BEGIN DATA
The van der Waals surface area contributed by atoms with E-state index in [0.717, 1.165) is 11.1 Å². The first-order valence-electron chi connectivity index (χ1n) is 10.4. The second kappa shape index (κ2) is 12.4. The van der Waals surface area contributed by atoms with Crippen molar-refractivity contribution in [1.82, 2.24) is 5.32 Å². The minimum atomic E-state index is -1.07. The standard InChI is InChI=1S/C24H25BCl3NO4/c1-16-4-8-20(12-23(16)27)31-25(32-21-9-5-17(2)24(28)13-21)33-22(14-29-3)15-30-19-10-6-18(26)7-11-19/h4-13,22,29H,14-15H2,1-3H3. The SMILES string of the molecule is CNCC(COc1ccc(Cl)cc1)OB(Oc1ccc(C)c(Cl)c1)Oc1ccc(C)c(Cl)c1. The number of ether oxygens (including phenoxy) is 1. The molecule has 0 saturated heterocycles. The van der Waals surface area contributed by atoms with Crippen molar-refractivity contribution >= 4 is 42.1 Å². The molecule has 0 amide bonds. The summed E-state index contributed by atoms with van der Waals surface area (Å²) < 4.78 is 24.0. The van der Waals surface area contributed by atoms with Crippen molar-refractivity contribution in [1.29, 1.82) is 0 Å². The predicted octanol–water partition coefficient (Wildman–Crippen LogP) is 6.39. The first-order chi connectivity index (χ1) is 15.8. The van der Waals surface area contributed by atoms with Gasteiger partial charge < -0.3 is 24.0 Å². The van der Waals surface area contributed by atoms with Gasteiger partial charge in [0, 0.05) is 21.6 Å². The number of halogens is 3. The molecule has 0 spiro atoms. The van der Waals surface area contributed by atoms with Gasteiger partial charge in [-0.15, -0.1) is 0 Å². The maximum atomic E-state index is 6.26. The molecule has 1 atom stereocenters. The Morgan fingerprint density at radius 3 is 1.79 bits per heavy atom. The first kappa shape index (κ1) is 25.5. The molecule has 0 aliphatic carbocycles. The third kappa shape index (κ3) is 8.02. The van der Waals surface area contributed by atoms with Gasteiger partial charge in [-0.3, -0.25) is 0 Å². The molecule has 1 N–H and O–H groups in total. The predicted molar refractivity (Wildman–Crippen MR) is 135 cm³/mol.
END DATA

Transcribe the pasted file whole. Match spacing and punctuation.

The van der Waals surface area contributed by atoms with E-state index in [0.717, 1.165) is 11.1 Å². The first-order valence-electron chi connectivity index (χ1n) is 10.4. The second kappa shape index (κ2) is 12.4. The van der Waals surface area contributed by atoms with Crippen molar-refractivity contribution in [1.82, 2.24) is 5.32 Å². The minimum atomic E-state index is -1.07. The standard InChI is InChI=1S/C24H25BCl3NO4/c1-16-4-8-20(12-23(16)27)31-25(32-21-9-5-17(2)24(28)13-21)33-22(14-29-3)15-30-19-10-6-18(26)7-11-19/h4-13,22,29H,14-15H2,1-3H3. The SMILES string of the molecule is CNCC(COc1ccc(Cl)cc1)OB(Oc1ccc(C)c(Cl)c1)Oc1ccc(C)c(Cl)c1. The number of ether oxygens (including phenoxy) is 1. The molecule has 0 saturated heterocycles. The van der Waals surface area contributed by atoms with Crippen molar-refractivity contribution >= 4 is 42.1 Å². The molecule has 0 amide bonds. The summed E-state index contributed by atoms with van der Waals surface area (Å²) < 4.78 is 24.0. The van der Waals surface area contributed by atoms with Crippen molar-refractivity contribution in [1.29, 1.82) is 0 Å². The predicted octanol–water partition coefficient (Wildman–Crippen LogP) is 6.39. The first-order chi connectivity index (χ1) is 15.8. The van der Waals surface area contributed by atoms with Gasteiger partial charge < -0.3 is 24.0 Å². The van der Waals surface area contributed by atoms with Gasteiger partial charge in [0, 0.05) is 21.6 Å². The number of halogens is 3. The molecule has 0 spiro atoms. The van der Waals surface area contributed by atoms with Gasteiger partial charge in [-0.15, -0.1) is 0 Å². The maximum atomic E-state index is 6.26. The molecule has 1 atom stereocenters. The Morgan fingerprint density at radius 3 is 1.79 bits per heavy atom. The first kappa shape index (κ1) is 25.5. The molecule has 0 aliphatic carbocycles. The third kappa shape index (κ3) is 8.02. The van der Waals surface area contributed by atoms with Gasteiger partial charge in [-0.3, -0.25) is 0 Å². The molecule has 1 N–H and O–H groups in total. The predicted molar refractivity (Wildman–Crippen MR) is 135 cm³/mol.